The casting for a large, closed impeller manufactured by Stainless Foundry & Engineering (SF&E) has a final ship weight of 2,500 pounds. It is a nuclear service part that was produced at a high specification. In order to leave the foundry, the impeller must pass some critical acceptance criteria.
First, the impeller has to meet the American Society of Mechanical Engineers (ASME) Boiler and Pressure Vessel Code (B&PVC) Section III, Division I, Subsection NB for Class 1 construction. The material is ASTM A487, grade CA6NM, Class A. This is a fine-grained martensitic stainless steel alloy, which is magnetic in nature.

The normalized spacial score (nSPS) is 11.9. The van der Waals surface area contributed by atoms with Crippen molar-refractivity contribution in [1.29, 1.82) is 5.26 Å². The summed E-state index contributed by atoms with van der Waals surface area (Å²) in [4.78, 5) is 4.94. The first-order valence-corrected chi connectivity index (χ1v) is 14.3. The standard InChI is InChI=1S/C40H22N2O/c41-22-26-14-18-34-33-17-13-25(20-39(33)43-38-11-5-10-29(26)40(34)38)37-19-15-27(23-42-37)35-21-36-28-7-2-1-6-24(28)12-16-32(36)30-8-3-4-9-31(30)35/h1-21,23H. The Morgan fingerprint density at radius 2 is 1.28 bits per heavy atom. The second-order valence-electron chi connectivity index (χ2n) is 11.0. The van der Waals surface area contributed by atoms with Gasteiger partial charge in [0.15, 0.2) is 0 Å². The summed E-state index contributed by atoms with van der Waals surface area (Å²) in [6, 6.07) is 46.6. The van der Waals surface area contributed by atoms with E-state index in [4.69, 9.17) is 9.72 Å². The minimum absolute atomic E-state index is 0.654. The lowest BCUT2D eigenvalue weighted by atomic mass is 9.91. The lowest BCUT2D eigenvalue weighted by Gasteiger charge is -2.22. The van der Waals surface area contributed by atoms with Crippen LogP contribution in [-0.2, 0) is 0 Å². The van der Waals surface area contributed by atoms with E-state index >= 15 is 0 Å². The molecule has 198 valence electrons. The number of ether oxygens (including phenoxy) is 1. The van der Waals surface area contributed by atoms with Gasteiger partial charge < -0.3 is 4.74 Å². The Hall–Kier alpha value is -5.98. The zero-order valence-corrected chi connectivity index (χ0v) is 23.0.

The only way SF&E and its customer can be certain the closed impeller passes the customer’s purchasing requirements is to run a series of non-destructive tests (NDTs). This means the quality must be confirmed without causing destruction or damage to the part.
NDT is primarily used to evaluate and safeguard the integrity of castings. Many different techniques can be administered, from using a method as basic as visual testing to a method as complicated as ultrasonic testing – all escalate the level of precision.
The requirements placed on castings at the design phase of a project specify the method and acceptance criteria of the casting. In the case of the closed impeller casting, the customer required testing and certification for 100% Radiographic Testing (RT), Magnetic Test (MT), Visual Testing (VT), or visual inspection.
The technicians that perform the NDT in the foundry industry are specially trained personnel. Formal training along with on-the–job history or experience is vital to success.